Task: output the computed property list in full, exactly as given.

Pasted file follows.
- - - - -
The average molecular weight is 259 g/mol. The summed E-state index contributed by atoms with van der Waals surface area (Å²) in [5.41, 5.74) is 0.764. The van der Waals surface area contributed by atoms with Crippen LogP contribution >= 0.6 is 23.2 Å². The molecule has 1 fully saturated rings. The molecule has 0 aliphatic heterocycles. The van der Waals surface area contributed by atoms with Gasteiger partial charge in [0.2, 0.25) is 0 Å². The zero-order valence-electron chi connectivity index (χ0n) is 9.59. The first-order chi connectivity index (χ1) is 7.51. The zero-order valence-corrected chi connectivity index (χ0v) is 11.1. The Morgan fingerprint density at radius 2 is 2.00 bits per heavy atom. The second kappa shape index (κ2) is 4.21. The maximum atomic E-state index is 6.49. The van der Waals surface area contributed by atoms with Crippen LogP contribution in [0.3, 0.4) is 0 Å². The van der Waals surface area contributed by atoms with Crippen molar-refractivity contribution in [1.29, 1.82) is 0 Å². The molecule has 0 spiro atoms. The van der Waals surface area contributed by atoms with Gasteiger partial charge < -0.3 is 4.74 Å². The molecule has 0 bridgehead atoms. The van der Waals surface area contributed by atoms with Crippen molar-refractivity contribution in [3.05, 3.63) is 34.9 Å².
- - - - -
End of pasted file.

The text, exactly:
The average molecular weight is 259 g/mol. The summed E-state index contributed by atoms with van der Waals surface area (Å²) in [5.41, 5.74) is 0.764. The van der Waals surface area contributed by atoms with Crippen LogP contribution >= 0.6 is 23.2 Å². The molecule has 1 fully saturated rings. The molecule has 0 aliphatic heterocycles. The van der Waals surface area contributed by atoms with Gasteiger partial charge in [0.2, 0.25) is 0 Å². The zero-order valence-electron chi connectivity index (χ0n) is 9.59. The first-order chi connectivity index (χ1) is 7.51. The zero-order valence-corrected chi connectivity index (χ0v) is 11.1. The Morgan fingerprint density at radius 2 is 2.00 bits per heavy atom. The second kappa shape index (κ2) is 4.21. The maximum atomic E-state index is 6.49. The van der Waals surface area contributed by atoms with Crippen LogP contribution in [0.3, 0.4) is 0 Å². The van der Waals surface area contributed by atoms with Crippen molar-refractivity contribution in [1.29, 1.82) is 0 Å². The molecule has 0 spiro atoms. The van der Waals surface area contributed by atoms with Gasteiger partial charge < -0.3 is 4.74 Å². The molecule has 0 bridgehead atoms. The van der Waals surface area contributed by atoms with Crippen molar-refractivity contribution in [3.05, 3.63) is 34.9 Å².